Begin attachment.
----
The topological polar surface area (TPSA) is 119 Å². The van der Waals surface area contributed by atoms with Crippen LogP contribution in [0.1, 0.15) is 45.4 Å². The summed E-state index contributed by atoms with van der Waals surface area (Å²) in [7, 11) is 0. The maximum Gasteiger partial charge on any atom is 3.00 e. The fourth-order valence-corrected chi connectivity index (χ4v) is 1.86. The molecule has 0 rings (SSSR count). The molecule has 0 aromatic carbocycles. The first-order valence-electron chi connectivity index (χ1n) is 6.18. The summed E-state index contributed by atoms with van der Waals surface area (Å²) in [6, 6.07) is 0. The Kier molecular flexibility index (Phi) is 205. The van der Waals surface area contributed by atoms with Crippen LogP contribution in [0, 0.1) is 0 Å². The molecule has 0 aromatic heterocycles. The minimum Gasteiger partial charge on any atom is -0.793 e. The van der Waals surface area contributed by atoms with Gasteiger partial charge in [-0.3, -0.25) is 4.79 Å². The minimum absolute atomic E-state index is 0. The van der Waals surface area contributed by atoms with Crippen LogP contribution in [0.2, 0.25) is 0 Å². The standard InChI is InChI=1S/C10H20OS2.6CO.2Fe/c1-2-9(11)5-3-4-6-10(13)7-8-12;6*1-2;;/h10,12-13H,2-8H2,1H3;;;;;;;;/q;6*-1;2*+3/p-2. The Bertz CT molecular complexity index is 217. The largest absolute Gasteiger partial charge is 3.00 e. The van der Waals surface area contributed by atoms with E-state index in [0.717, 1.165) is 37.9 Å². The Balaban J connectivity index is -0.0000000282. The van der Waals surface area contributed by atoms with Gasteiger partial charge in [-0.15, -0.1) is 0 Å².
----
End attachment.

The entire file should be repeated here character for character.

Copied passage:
The topological polar surface area (TPSA) is 119 Å². The van der Waals surface area contributed by atoms with Crippen LogP contribution in [0.1, 0.15) is 45.4 Å². The summed E-state index contributed by atoms with van der Waals surface area (Å²) in [7, 11) is 0. The maximum Gasteiger partial charge on any atom is 3.00 e. The fourth-order valence-corrected chi connectivity index (χ4v) is 1.86. The molecule has 0 rings (SSSR count). The molecule has 0 aromatic carbocycles. The first-order valence-electron chi connectivity index (χ1n) is 6.18. The summed E-state index contributed by atoms with van der Waals surface area (Å²) in [6, 6.07) is 0. The Kier molecular flexibility index (Phi) is 205. The van der Waals surface area contributed by atoms with Crippen LogP contribution in [0, 0.1) is 0 Å². The molecule has 0 aromatic heterocycles. The minimum Gasteiger partial charge on any atom is -0.793 e. The van der Waals surface area contributed by atoms with Gasteiger partial charge in [-0.3, -0.25) is 4.79 Å². The minimum absolute atomic E-state index is 0. The van der Waals surface area contributed by atoms with Crippen LogP contribution in [0.2, 0.25) is 0 Å². The standard InChI is InChI=1S/C10H20OS2.6CO.2Fe/c1-2-9(11)5-3-4-6-10(13)7-8-12;6*1-2;;/h10,12-13H,2-8H2,1H3;;;;;;;;/q;6*-1;2*+3/p-2. The Bertz CT molecular complexity index is 217. The largest absolute Gasteiger partial charge is 3.00 e. The van der Waals surface area contributed by atoms with E-state index in [0.717, 1.165) is 37.9 Å². The Balaban J connectivity index is -0.0000000282. The van der Waals surface area contributed by atoms with Gasteiger partial charge in [-0.15, -0.1) is 0 Å².